After launching its first formal sponsorship initiative earlier this year, Canine Companions for Independence has generated close to $3 million in cash and promotional support. 

The nonprofit—which trains and provides assistance dogs for children and adults with disabilities—generated roughly $130,000 in sponsorship revenue in 2012.

The new strategy has helped Canine Companions secure new sponsors (Mattress Discounters) and upsell existing partners (Prudential Group Insurance, PetSmart, Inc., and The Procter & Gamble’s Eukanuba pet food line) on larger ties.

Case in point: PetSmart expanded its partnership from a $30,000 donation to an annual event to a five-year $1.1 million tie.  

Canine Companions previously relied on charitable donations and one-off sponsorships, a practice that often resulted in the nonprofit giving away benefits for free. The nonprofit’s new sponsorship packages—and third party valuation—helps ensure it is maximizing the value of its sponsorship inventory.

“Before we were making it up as we went along. Our partners now know what they can expect from us and we have a clear understanding of what we need to deliver,” said Susan Lee Vick, Canine Companions’ national director of advancement.

The sponsorship initiative also gives Canine Companions the opportunity to say no.

“In the past we waited for organizations to contact us, and no matter what they proposed we almost always said yes. We didn’t have any guidelines to talk about the benefits a corporate partner could receive,” said Jeanine Konopelski, Canine Companions’ national director of marketing.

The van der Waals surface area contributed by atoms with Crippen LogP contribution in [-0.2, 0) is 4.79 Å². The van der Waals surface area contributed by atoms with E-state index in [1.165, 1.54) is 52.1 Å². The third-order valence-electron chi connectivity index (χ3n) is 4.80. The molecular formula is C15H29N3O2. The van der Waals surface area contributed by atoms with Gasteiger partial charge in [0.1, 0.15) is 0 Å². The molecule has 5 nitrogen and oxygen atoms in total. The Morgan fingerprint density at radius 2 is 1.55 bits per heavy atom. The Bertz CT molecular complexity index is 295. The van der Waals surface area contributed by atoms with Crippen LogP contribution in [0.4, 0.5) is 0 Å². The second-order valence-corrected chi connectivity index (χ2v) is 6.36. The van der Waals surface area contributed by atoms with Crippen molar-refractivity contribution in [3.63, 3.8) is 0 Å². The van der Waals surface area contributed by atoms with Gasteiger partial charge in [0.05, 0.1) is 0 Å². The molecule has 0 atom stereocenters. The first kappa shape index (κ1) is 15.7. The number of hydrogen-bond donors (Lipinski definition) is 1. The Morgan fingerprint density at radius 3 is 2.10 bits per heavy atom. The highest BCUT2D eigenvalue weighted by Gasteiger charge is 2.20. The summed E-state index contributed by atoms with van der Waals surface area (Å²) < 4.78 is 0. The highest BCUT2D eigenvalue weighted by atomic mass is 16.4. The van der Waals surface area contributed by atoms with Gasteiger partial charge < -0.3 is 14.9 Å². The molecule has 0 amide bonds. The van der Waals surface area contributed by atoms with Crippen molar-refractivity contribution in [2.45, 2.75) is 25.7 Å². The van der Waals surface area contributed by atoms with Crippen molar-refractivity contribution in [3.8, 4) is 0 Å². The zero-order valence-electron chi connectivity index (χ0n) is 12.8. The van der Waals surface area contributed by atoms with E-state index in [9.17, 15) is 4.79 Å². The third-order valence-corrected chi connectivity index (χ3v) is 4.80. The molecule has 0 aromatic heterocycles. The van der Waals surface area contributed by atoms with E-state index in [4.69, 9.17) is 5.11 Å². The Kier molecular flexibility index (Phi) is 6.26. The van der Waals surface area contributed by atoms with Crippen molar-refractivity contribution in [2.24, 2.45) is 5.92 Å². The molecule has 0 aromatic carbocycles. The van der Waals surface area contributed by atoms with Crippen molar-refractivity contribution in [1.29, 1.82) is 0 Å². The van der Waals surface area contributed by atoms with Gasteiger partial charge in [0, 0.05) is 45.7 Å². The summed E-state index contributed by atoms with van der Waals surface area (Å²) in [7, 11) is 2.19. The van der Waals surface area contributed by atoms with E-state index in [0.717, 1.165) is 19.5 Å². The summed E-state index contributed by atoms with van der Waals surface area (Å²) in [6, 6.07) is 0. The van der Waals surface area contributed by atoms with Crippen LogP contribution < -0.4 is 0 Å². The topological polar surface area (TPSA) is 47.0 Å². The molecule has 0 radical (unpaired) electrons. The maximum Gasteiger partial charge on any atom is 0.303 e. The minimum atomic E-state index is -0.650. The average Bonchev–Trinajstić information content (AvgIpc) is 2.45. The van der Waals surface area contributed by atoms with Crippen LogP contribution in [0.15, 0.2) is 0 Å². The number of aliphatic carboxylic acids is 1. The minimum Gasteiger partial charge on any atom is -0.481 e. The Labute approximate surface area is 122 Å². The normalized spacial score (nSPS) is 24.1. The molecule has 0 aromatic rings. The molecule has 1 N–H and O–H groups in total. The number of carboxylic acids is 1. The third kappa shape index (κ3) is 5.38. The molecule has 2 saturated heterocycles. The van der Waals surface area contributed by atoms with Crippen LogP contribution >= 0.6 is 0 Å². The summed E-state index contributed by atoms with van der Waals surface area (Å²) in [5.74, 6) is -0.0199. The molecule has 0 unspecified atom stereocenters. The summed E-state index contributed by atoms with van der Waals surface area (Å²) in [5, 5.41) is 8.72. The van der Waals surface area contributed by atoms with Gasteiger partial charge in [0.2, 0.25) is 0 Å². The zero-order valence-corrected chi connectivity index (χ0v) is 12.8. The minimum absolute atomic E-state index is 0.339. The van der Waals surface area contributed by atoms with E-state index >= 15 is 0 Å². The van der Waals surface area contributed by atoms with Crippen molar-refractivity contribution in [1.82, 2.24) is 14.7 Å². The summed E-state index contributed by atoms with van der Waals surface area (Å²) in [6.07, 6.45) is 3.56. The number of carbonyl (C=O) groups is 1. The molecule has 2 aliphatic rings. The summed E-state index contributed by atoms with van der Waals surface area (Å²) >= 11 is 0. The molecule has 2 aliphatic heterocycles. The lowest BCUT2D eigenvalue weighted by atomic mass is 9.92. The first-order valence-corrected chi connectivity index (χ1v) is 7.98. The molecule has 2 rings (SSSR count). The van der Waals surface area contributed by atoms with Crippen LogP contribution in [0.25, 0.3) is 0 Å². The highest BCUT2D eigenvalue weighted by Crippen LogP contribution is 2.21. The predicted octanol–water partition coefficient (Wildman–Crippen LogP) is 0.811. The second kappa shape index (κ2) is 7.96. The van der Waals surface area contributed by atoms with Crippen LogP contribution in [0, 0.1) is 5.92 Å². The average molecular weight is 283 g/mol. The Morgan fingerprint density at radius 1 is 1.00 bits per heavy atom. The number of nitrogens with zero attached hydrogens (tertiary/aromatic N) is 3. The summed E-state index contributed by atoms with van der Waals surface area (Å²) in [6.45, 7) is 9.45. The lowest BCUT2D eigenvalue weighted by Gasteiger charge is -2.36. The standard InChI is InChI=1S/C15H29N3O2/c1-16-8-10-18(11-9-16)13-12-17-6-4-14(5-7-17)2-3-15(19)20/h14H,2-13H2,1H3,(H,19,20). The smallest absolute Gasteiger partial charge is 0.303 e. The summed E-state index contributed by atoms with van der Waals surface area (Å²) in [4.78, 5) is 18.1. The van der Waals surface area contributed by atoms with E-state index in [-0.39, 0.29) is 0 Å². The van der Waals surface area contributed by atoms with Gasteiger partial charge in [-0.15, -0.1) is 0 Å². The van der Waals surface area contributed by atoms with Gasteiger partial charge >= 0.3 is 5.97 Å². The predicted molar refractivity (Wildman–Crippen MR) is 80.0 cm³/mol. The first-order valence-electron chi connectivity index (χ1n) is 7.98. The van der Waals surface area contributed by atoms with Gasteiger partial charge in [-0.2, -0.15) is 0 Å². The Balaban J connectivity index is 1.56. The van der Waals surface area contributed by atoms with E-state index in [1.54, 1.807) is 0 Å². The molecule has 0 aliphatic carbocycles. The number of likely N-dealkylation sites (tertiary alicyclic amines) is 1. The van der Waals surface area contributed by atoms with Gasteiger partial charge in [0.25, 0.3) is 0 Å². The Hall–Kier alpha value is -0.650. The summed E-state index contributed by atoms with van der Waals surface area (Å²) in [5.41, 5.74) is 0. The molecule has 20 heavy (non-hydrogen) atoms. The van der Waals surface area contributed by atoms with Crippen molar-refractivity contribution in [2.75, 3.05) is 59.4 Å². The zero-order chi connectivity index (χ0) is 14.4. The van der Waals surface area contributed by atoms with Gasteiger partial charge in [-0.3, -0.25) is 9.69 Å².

In addition to the absence of formal sponsorship packages, the nonprofit also had been challenged in securing significant sponsorship revenue due to a lack of consumer engagement opportunities. Those largely center around dog training and the roughly 250 consumers who receive the dogs each year.

Working with IEG Consulting, Canine Companions identified an asset the organization had not previously leveraged: its organic, relevant story lines. Companies can now use the partnership to discuss the services that Canine Companions provides and how they play a role in supporting that effort.

In addition to identifying a new asset, IEG Consulting also conducted a soup-to-nuts audit that resulted in the following four sponsorship packages:

Tier one packages. Top-tier partners receive brand integration at Canine Companions events and exposure on CCI.org, marketing materials and other communication vehicles. Partners also gain rights to intellectual property, organization-wide category exclusivity and the opportunity to survey the nonprofit’s support network.

Tier two packages. Tier two partners receive similar benefits as tier one sponsors, albeit at a smaller level. Partners also gain exclusivity within their sponsorship tier.

Cause marketing partners. Cause marketing partners gain Web site exposure and other benefits in exchange for a minimum $50,000 guarantee. 

The minimum guarantee significantly elevates the nonprofit’s revenue potential and helps the organization better manage staff, said Vick.

“In the past a company might say ‘We’ll give you $1 for each unit we sell if you promote us on your website and email. We might end up getting $300 after all of that work.”

Promotional partners. Promotional partners provide advertising space and other inventory valued at a minimum of $100,000 in exchange for marketing assets.

Promotional partners play a critical role in raising visibility for the nonprofit in front of donors and potential dog recipients, said Vick.

“Promotional partners that help share our mission are priceless,” she said, noting that Prudential promoted Canine Companions on its website homepage with a banner ad that highlighted the nonprofit in front of tens of thousands of visitors.

The banner ad included a link to www.CCI.org, she added.